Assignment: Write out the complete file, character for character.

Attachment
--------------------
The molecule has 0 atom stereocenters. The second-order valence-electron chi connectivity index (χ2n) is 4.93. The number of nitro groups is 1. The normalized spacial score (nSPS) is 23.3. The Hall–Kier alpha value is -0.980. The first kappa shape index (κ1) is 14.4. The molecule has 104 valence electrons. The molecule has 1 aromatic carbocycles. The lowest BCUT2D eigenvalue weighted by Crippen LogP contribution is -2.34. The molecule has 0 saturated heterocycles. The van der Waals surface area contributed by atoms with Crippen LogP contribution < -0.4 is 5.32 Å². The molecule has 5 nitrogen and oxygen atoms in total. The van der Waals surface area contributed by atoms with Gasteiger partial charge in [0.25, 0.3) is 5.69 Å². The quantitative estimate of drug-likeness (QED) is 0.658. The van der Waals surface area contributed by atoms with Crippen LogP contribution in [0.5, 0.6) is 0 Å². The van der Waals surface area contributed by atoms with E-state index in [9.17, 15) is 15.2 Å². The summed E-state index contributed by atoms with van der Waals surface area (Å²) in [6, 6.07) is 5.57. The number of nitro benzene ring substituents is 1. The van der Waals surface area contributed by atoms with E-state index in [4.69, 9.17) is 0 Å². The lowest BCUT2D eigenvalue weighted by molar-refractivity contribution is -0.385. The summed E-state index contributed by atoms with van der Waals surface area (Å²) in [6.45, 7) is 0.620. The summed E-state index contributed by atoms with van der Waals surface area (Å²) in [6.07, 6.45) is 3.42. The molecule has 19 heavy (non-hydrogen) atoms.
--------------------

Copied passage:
The molecule has 0 atom stereocenters. The second-order valence-electron chi connectivity index (χ2n) is 4.93. The number of nitro groups is 1. The normalized spacial score (nSPS) is 23.3. The Hall–Kier alpha value is -0.980. The first kappa shape index (κ1) is 14.4. The molecule has 104 valence electrons. The molecule has 1 aromatic carbocycles. The lowest BCUT2D eigenvalue weighted by Crippen LogP contribution is -2.34. The molecule has 0 saturated heterocycles. The van der Waals surface area contributed by atoms with Crippen LogP contribution < -0.4 is 5.32 Å². The molecule has 5 nitrogen and oxygen atoms in total. The van der Waals surface area contributed by atoms with Gasteiger partial charge in [0.25, 0.3) is 5.69 Å². The quantitative estimate of drug-likeness (QED) is 0.658. The van der Waals surface area contributed by atoms with Crippen LogP contribution in [0.5, 0.6) is 0 Å². The van der Waals surface area contributed by atoms with E-state index in [9.17, 15) is 15.2 Å². The summed E-state index contributed by atoms with van der Waals surface area (Å²) in [6, 6.07) is 5.57. The number of nitro benzene ring substituents is 1. The van der Waals surface area contributed by atoms with E-state index in [4.69, 9.17) is 0 Å². The lowest BCUT2D eigenvalue weighted by molar-refractivity contribution is -0.385. The summed E-state index contributed by atoms with van der Waals surface area (Å²) in [6.45, 7) is 0.620. The summed E-state index contributed by atoms with van der Waals surface area (Å²) in [6.07, 6.45) is 3.42. The molecule has 19 heavy (non-hydrogen) atoms.